Finding a Summer Job - Step 3: Create a Winning Résumé


Step 3: Create a Winning Résumé

A résumé is a necessary part of applying for a summer job. Along with an accompanying cover letter it will provide an employer with a concise glimpse of who you are and what you can bring to their organization. Every résumé is a marketing piece that should be tailored to each specific job and do exactly what you want it to do – which is to get you a job interview!

Potential employers will quickly skim your résumé for about 20 seconds. Electronic scanning equipment, if used, will do it in a fraction of that time. Only if your résumé makes a strong first impression will the reader decide to go through it entirely. It is extremely important for you to clearly indicate what you are looking for and what you have to offer. The objective is to convince the employer that they should contact you for an interview, which is where you get to shine.

What to Include in Your Résumé

Every résumé should include the following:

Heading – written out at the top of the page, it should include your name, address, phone number, and e-mail address. This is how the employer will contact you for an interview, so it is important that this information be up-to-date.

Job Objective – best used at the beginning of your résumé if you know what position you are interested in. The goal of a job objective is to tell the employer what you want to do and what you are looking for within their organization. Make sure that you keep it clear and precise (ideally should be no more than a dozen words). Remember that if you do decide to use a job objective, tailor it specifically for each job you are applying for.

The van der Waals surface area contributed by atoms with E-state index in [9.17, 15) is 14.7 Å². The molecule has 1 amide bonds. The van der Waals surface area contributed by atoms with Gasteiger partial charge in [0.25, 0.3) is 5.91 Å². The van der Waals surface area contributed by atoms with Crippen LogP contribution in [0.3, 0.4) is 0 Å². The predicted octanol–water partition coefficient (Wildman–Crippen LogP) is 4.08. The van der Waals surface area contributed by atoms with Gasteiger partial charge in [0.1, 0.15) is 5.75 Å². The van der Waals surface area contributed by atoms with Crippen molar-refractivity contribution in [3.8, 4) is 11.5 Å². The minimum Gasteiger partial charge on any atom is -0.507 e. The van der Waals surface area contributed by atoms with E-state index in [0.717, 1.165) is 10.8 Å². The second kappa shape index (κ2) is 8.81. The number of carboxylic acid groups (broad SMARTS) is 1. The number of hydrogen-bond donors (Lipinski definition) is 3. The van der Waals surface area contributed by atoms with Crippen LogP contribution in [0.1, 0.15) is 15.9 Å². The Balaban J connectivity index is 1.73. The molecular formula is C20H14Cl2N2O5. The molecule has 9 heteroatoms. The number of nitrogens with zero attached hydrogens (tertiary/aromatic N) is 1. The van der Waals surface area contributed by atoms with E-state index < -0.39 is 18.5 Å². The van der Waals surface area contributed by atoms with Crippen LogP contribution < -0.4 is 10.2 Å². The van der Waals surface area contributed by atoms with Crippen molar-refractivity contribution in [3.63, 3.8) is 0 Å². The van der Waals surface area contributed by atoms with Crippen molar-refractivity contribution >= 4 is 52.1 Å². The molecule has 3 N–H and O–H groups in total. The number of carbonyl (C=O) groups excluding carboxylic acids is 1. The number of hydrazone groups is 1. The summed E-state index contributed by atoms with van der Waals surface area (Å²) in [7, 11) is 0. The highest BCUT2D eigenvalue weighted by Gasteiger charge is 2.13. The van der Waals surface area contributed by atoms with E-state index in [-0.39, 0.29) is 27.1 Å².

Summary of Qualifications – may be used instead of a job objective if you are interested in applying for a range of positions. If you choose to go this route, it should appear at the beginning of your résumé after the Header. Your summary of qualifications should generally be two or three sentences in length, and used to highlight your skills or achievements that are relevant to the potential job.

Related Work Experience – ultimately the most important part of your résumé, it shows the employer that you have the skills and experience they need. If you have little or no formal work experience, then include volunteer work, co-op placements or school projects and activities.

Education – list all secondary and post-secondary schools you have attended, in reverse chronological order. Make sure you list the dates when you finished attending each school. State your major and list any courses that might be particularly relevant to the job you’re applying for.

Résumé Accessories – can add to, and make your résumé stand out by adding a few extras such as awards and honours, or hobbies, memberships in relevant clubs or groups, and other interests. It shows the employer a little bit about your personality. However try not to go overboard. You don’t want this section to take away from your work experience and education.

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